Maureen Evans Talks About Her New Book “Eat Tweet: A Twitter Cookbook”

Maureen Evans is the author of “Eat Tweet: A Twitter Cookbook.” It contains over a thousand recipes and each one conforms to the 140-character limit that users on Twitter are limited to when writing their tweets. The book evolved from her Twitter stream @cookbook and it is the opposite of any kind of contrived gimmick. Maureen is a poet and this work is a work of poetry: poetry from which a fine meal or a quick snack can be derived.

She has always been interested in food. While living in San Francisco and having access to all of the fine California produce at the Farmer’s Market, she became inspired to write the original tweets.

How did you come to write it?

“[I have] lots of friends who love cooking equally as much, but they also tended to be geeks. [They were] working in the tech industry, maybe too many hours a day to have the ideal conversations about food that I wished we could be having after work: talking about what’s really great this season. I started this stream in order to communicate with these friends of mine, literally what I was doing in my kitchen and putting it out on Twitter.

“I really didn’t think in the beginning that the condensed form was going to be remarkable, but after challenges from my friends to tweet increasingly more complex recipes I kept it up. After a few years of writing the stream, I was approached by a reporter from the New York Times who, amazingly, wanted to do a feature on my Twitter stream, and this brought it to the attention of some agents and publishers. I was lucky enough to be approached by my favourite cookbook publisher, Artisan Books.”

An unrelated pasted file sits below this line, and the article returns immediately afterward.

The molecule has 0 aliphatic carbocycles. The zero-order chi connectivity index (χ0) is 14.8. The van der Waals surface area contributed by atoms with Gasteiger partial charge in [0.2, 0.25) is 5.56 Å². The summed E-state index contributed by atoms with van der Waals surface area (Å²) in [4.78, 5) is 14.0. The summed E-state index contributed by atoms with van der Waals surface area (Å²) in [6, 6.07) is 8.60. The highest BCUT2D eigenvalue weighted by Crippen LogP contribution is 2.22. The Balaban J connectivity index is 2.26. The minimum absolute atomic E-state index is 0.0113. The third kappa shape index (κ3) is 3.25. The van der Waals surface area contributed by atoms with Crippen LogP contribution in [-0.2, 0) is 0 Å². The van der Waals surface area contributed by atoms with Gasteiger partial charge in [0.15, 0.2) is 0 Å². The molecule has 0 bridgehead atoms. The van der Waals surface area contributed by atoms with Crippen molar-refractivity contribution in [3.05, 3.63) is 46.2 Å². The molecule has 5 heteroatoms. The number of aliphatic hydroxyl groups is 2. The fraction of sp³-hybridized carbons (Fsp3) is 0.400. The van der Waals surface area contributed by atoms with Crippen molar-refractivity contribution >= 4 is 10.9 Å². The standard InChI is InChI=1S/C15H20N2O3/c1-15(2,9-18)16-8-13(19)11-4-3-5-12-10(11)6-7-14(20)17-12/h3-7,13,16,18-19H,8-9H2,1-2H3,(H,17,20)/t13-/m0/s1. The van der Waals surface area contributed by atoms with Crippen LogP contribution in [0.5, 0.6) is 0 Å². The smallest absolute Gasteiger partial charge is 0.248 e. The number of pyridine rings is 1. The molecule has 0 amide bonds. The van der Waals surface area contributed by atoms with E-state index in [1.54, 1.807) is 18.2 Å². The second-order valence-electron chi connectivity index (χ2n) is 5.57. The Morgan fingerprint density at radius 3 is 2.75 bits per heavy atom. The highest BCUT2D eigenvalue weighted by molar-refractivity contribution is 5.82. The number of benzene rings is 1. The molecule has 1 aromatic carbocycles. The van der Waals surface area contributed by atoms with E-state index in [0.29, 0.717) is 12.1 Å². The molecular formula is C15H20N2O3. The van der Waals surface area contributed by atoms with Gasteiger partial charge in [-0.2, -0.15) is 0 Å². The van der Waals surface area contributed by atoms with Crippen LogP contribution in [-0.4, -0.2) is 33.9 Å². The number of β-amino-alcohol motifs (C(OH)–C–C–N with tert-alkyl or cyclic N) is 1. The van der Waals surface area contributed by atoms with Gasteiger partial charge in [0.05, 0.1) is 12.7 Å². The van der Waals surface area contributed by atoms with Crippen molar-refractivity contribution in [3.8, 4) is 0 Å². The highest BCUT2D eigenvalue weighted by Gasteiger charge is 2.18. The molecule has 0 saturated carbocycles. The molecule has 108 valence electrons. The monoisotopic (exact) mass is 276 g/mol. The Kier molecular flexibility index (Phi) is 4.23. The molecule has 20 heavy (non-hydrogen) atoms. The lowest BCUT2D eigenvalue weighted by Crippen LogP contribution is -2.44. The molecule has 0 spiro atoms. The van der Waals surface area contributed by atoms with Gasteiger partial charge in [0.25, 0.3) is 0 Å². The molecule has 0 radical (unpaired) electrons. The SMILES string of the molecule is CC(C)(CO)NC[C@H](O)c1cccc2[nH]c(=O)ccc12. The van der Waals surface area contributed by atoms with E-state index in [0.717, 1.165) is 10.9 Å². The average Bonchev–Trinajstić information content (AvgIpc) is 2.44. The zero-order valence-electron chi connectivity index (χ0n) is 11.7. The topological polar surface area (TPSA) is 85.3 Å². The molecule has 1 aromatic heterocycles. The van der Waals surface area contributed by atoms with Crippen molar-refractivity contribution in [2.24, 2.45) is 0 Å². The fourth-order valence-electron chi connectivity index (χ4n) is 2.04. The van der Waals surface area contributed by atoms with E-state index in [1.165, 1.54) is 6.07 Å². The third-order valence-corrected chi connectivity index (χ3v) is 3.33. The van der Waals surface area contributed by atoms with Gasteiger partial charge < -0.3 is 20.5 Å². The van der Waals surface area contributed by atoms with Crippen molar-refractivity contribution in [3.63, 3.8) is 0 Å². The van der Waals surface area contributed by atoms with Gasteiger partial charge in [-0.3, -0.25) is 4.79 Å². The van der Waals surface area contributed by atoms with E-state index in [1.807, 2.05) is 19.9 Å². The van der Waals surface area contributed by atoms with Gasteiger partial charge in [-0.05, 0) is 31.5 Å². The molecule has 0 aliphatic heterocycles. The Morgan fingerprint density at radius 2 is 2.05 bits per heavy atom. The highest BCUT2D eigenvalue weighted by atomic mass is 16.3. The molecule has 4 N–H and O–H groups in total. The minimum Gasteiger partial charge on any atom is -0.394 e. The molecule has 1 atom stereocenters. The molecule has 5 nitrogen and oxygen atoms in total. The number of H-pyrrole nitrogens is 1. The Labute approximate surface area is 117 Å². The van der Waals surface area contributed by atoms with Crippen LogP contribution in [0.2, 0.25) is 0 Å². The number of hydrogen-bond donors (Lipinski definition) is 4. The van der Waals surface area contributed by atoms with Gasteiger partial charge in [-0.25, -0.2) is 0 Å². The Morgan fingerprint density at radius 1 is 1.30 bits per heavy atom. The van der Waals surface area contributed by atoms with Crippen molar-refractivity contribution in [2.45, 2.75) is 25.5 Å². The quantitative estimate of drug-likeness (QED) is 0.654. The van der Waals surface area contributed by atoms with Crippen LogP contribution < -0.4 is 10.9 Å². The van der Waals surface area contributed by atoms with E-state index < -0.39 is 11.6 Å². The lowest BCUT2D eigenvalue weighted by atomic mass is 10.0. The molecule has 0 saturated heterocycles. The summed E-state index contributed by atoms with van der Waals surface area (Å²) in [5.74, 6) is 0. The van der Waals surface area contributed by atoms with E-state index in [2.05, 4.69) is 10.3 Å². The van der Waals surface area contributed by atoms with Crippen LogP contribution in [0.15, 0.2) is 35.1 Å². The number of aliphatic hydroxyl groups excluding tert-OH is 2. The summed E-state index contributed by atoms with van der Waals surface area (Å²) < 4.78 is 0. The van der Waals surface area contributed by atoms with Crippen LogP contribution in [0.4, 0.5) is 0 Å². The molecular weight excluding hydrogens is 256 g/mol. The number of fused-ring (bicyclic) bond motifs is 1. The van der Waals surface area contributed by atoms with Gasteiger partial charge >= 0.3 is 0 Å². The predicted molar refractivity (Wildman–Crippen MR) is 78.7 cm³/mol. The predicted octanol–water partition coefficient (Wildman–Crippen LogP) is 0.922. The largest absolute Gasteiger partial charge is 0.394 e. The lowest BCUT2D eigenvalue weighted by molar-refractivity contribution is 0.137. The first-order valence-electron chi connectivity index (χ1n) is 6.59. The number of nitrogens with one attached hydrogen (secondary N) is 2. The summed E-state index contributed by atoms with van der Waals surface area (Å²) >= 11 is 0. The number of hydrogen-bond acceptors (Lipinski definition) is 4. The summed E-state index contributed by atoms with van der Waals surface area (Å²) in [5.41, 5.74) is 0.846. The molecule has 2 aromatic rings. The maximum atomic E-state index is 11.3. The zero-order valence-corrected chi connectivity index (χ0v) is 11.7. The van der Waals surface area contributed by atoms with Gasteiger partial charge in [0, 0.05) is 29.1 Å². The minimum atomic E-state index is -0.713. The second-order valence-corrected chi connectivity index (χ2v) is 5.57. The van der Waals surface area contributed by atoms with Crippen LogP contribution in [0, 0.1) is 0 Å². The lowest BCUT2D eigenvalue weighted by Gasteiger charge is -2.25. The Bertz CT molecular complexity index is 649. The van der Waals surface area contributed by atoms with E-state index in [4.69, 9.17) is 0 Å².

How much of a challenge was it to turn your stream into a book?

“When I was approached by Artisan they asked for about a thousand recipes, which is approximately the size of Mark Bittman’s “How to Cook Everything” or a Julia Child book. So it’s an incredible number of recipes, and I wasn’t sure I could write that many and stay sane. It involved editing the web collection and adding an additional six hundred. So it was a challenge but I was surprised by how constantly inspired and really easy the work was because there is so much dimension to cuisine. Especially, as the work involves different ethnicities and approaches to food, I never got bored for a second.”

There’s a definite poetic element to it. Was it approached as a work of poetry?

“Certainly, I have many ideas of similarities between these recipes and poetry. One is that the reader has to bring their own knowledge and their own creative mind to either genre of art. A poem is a little unlike a novel in that it relies entirely on the mechanics of the reader’s mind to that purpose. We’ve all read poetry that does nothing for us. We’ve all read poetry that just hits us like something heavy in the heart. That’s the work of the reader. So in the same way I attempted to make [the recipes] poetic in their own way. I tried not to make the language inhuman, but at the same time they rely entirely on the reader to come to life.